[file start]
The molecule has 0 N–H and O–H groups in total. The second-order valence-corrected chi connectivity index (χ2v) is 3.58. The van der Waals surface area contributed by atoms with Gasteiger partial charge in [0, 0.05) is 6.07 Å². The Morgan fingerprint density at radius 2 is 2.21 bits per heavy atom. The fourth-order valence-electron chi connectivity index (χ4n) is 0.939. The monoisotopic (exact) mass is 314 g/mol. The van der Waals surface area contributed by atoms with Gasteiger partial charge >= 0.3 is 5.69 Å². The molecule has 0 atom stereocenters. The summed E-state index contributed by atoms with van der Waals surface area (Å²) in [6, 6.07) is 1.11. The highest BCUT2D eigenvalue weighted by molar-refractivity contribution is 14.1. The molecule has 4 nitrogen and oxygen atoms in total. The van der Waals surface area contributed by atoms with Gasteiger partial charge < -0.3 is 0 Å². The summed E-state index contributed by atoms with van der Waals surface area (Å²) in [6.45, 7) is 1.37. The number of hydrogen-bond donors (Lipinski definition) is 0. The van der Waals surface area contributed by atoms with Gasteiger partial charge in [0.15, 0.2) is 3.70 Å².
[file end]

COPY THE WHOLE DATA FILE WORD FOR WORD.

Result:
The molecule has 0 N–H and O–H groups in total. The second-order valence-corrected chi connectivity index (χ2v) is 3.58. The van der Waals surface area contributed by atoms with Gasteiger partial charge in [0, 0.05) is 6.07 Å². The Morgan fingerprint density at radius 2 is 2.21 bits per heavy atom. The fourth-order valence-electron chi connectivity index (χ4n) is 0.939. The monoisotopic (exact) mass is 314 g/mol. The van der Waals surface area contributed by atoms with Gasteiger partial charge >= 0.3 is 5.69 Å². The molecule has 0 atom stereocenters. The summed E-state index contributed by atoms with van der Waals surface area (Å²) in [6, 6.07) is 1.11. The highest BCUT2D eigenvalue weighted by molar-refractivity contribution is 14.1. The molecule has 4 nitrogen and oxygen atoms in total. The van der Waals surface area contributed by atoms with Gasteiger partial charge < -0.3 is 0 Å². The summed E-state index contributed by atoms with van der Waals surface area (Å²) in [6.45, 7) is 1.37. The number of hydrogen-bond donors (Lipinski definition) is 0. The van der Waals surface area contributed by atoms with Gasteiger partial charge in [0.15, 0.2) is 3.70 Å².